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NKU Part of $20 Million in Funding to Grow Kentucky's New Economy

A project aimed at helping Kentucky transition to a “new energy economy” has been awarded $20 million from the National Science Foundation.

Kentucky was one of six jurisdictions chosen to receive a five-year Research Infrastructure Improvement Track 1 award from the NSF’s Experimental Program to Stimulate Competitive Research (EPSCoR). An additional $4 million in matching funds comes from Kentucky EPSCoR, which receives funding from the Kentucky Council on Postsecondary Education, bringing total funding for the project to $24 million.

Kentucky’s project, titled “Powering the Kentucky Bioeconomy for a Sustainable Future,” provides a major upgrade to the Commonwealth’s research infrastructure, with targeted investments at 10 Kentucky research and higher-education institutions. Its principal investigator is Rodney Andrews, director of the University of Kentucky Center for Applied Energy Research.

“These investments will increase the number of students pursuing science and engineering careers, provide new state-of-the-art infrastructure that allows our institutions to continue to innovate and provide solutions for the energy needs of the Commonwealth, and to develop technologies that will result in jobs in the areas of our state most impacted by the changing energy landscape,” Andrews said.

The university announced the award Wednesday at a news conference attended by U.S. Sen. Mitch McConnell, U.S. Rep. Andy Barr, Kentucky Gov. Steve Beshear, State Rep. Rocky Adkins, UK President Eli Capilouto, and leaders from several other Kentucky universities.

Capilouto praised the project, citing its potential to have impact far beyond Kentucky’s borders.

“The challenges facing Kentucky’s energy future and economy are ultimately the same challenges that confront our nation and the entire world,” he said. “This project demonstrates the critical importance of academic research in designing and implementing sustainable solutions. With this investment from EPSCoR the University of Kentucky and our colleagues at other state institutions will be able to provide real leadership to meet these global challenges, while helping to ensure an economically vital, sustainable future for Kentucky.”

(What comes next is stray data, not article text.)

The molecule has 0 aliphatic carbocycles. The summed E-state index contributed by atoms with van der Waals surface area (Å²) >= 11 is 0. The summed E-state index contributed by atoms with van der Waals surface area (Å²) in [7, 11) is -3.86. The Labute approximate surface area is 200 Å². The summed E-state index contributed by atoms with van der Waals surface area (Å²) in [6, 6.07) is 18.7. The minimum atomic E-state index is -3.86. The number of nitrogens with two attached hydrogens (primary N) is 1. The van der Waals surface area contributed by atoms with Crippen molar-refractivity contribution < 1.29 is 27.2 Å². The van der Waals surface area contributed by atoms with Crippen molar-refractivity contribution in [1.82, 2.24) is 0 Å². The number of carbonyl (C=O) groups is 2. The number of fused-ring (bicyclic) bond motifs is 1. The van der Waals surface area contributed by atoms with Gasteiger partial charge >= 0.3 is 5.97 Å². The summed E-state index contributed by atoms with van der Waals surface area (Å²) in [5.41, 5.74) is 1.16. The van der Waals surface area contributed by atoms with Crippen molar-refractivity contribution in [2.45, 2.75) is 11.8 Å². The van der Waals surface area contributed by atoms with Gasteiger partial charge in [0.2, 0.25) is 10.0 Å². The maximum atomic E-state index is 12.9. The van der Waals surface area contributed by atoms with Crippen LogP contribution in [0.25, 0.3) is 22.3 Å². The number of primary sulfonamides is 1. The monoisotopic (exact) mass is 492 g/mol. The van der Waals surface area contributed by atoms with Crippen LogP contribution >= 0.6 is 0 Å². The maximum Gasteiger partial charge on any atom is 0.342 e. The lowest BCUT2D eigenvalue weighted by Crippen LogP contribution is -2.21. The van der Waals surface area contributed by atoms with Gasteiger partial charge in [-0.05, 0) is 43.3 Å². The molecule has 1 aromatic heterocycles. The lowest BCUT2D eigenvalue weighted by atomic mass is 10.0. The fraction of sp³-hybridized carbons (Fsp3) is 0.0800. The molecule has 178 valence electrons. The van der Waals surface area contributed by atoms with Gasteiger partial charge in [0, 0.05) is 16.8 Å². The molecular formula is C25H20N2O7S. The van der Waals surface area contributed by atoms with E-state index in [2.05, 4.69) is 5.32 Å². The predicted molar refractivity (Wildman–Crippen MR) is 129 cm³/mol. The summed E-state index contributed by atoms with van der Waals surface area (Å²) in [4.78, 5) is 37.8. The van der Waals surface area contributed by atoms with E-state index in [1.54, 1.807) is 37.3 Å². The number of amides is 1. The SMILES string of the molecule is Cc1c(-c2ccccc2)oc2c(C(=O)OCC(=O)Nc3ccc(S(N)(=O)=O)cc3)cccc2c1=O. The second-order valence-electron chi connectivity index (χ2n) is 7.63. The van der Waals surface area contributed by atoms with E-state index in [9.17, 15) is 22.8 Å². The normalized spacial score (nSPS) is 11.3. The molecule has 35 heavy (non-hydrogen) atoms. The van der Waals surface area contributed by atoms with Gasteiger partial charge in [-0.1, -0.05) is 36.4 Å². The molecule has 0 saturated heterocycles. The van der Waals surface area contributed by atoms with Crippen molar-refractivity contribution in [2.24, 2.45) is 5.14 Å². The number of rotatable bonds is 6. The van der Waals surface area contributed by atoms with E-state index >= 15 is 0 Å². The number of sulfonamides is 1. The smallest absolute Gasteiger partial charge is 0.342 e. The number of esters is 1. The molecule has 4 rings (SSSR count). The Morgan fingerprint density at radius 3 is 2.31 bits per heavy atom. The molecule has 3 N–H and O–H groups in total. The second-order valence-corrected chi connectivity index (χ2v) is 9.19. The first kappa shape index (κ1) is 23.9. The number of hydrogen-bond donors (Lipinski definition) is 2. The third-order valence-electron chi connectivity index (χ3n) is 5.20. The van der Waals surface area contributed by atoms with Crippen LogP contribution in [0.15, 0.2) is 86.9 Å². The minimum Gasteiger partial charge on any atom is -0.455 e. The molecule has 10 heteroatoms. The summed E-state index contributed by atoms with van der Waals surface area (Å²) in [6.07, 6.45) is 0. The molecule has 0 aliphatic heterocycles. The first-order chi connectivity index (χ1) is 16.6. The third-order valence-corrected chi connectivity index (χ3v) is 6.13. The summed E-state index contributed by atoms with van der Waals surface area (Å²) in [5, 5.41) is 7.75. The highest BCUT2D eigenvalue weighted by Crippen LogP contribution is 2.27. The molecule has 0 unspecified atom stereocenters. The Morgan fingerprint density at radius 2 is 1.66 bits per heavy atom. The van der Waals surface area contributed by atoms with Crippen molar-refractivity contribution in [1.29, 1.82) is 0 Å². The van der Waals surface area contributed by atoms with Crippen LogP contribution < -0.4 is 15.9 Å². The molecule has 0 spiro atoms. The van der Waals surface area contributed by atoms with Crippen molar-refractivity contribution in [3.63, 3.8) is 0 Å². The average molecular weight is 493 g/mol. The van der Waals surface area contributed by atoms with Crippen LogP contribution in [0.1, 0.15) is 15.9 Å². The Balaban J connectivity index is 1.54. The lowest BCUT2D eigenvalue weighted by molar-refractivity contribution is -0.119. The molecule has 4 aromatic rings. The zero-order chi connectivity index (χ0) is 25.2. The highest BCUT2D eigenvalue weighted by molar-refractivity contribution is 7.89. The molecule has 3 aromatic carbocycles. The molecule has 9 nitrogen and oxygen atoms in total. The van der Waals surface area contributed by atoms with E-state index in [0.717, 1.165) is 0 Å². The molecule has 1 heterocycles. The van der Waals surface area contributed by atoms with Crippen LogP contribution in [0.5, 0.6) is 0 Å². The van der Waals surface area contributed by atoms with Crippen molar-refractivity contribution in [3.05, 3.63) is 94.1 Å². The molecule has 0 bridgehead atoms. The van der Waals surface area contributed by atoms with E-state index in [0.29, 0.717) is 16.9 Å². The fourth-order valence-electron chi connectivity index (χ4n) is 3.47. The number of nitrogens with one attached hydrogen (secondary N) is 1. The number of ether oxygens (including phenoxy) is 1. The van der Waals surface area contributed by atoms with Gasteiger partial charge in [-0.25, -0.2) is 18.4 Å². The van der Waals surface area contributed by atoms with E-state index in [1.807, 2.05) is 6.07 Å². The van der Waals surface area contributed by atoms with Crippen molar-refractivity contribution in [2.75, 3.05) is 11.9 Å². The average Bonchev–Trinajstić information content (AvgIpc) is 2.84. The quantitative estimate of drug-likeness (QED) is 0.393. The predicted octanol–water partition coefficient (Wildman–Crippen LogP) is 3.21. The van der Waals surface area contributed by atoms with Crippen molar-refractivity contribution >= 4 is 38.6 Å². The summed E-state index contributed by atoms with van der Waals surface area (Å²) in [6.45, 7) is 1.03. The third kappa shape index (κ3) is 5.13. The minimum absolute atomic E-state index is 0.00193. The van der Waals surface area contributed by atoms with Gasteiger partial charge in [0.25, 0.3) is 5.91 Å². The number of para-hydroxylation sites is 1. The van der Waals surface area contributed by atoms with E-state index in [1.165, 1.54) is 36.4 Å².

The project’s overarching goal is to discover and develop engineered bio-systems for energy, environmental and industrial applications, focusing on three intersecting “research pillars”: Advanced Bio-Inspired Membrane Technologies, Chemical Biology for Advanced Materials, and Electrochemical Energy Storage. The work is to take place within the framework of an inclusive, statewide program that encourages interdisciplinary problem-solving across the biological, chemical and engineering sciences.

“This award will fuel biotechnology innovation in Kentucky to help transform the state’s energy economy and build a strong well-prepared workforce,” said Timothy Van Reken, EPSCoR program director for the NSF.

Other institutions involved in the project are the University of Louisville, Kentucky State University, Northern Kentucky University, Western Kentucky University, Eastern Kentucky University, Morehead State University, Murray State University, and the Kentucky Community and Technical College System, represented by the Big Sandy and Bluegrass CTCs.

The award will provide support for 150 jobs over the next five years. These positions include 45 faculty participants, the hiring of 10 new faculty, four postdoctoral researchers, 25 full-time research graduate students, 10 part-time technical and administrative staff and 13 undergraduate student researchers, with the remaining positions to be filled as the project progresses.

Further information on the programs that collaborated to provide this award is available from the following websites:


Kentucky EPSCoR Program:
Kentucky NSF EPSCoR Program:
University of Kentucky, Center for Applied Energy Research:
Kentucky Council on Postsecondary Education:
Kentucky Science and Technology Corporation:

Keith Hautala is senior information specialist at the University of Kentucky. This article appeared as a special to RCN's partners at KY Forward.

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